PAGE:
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Animation company aims for 3D without nausea and headaches

A spot-bellied little animated bluebird flutters against a garden backdrop of plants and mulch. His ancestors may have been the helpmates of Cinderella, Disney's 1950 movie, but there are some big differences. He's starring in Lovebirds, a short movie being shot with new techniques to push forward the boundaries of three-dimensional film.

Lovebirds, a mix of animation and live action by Toronto company Starz Animation, is the showcase production of the Toronto-based 3D Film Innovation Consortium, a York University initiative that has brought academic researchers and filmmakers together to explore the burgeoning world of 3D filmmaking to achieve better results.

The movie, which unites new research into visual perception with the practical aspects of 3D filmmaking, is part of an attempt to boost the local film economy and improve the 3D viewing experience - with less nausea, eye strain and headaches.

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The computer-generated animation portions were created by Starz (which did the 3D animation for the recent Disney feature Gnomeo and Juliet). The live action set was shot by York University professor Ali Kazimi using a LiDAR device (light detection and ranging, or laser radar) to create a 3D map of the set. The information was integrated into the software with the animated images to ensure accurate placement of the birds against the backdrop and to study depth perception.

Though the current Hollywood wave of 3D production is a few years old, it was really in 2009, with the success of such films as Coraline, Up and especially Avatar, that it truly took off. Rob Burton, Starz's vice-president of technology, decided to jump in.

Initially, Lovebirds was intended as a 2D short, developed as an in-house experiment. When York's 3D Flic program began looking for industry partners. Mr. Burton saw a learning opportunity.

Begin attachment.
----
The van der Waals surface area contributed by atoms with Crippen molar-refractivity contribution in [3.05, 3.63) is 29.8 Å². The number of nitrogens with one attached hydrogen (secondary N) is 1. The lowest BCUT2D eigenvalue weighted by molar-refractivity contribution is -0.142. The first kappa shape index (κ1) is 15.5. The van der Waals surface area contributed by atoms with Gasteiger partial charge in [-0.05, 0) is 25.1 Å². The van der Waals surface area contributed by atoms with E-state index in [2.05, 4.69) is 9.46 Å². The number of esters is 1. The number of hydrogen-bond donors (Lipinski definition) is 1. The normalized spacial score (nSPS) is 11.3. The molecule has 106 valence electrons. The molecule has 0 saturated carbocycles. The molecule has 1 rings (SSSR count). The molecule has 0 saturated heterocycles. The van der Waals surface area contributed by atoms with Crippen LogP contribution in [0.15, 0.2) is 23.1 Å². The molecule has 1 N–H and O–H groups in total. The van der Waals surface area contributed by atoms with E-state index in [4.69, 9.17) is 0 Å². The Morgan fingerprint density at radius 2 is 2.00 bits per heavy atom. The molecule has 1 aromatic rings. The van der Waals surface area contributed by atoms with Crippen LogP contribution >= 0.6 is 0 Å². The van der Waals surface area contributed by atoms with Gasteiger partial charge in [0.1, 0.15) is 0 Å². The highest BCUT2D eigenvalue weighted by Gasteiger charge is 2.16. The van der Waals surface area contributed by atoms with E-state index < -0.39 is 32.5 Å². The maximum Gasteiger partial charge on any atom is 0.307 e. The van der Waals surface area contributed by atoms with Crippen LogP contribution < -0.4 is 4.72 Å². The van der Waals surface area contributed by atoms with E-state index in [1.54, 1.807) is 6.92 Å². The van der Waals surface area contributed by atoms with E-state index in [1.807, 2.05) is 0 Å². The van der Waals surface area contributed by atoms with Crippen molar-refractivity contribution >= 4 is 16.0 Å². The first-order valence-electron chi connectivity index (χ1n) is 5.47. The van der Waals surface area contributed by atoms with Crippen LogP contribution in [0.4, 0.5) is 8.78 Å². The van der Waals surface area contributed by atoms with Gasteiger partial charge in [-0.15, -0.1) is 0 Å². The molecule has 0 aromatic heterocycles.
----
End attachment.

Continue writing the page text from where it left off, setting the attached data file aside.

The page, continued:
"What appealed to me was that they were working on the kind of information we needed. What we started to understand is that you're fooling your vision system into believing there's depth when there isn't, and it becomes very challenging," says Mr. Burton.

"In real life, our eyes converge and focus at the same time. Stereoscopic film goes against our natural instincts, which, if you're not careful, can make for a very uncomfortable experience. For the first month we were working with 3D, I came home every day with nausea."

The technology of simulating depth perception through two proximate overlapping images (which is how humans see) is simple enough, but creating a realistic sense of visual movement is much harder. Our eyes don't zoom in and out like a camera, and the distance between the cameras (known as interaxial or interoccular distance) has to be constantly adjusted. The movies are typically shot with cumbersome rigs, in which two cameras are placed perpendicular to each other, one shooting straight ahead and the other capturing the image from a mirror, with each camera capable of being tilted to create converging sight lines.

There are also aesthetic decisions. With Lovebirds, Prof. Kazimi and the team gradually adjust the perspective from a human point of view to one that's much closer to what bird-sized human would see.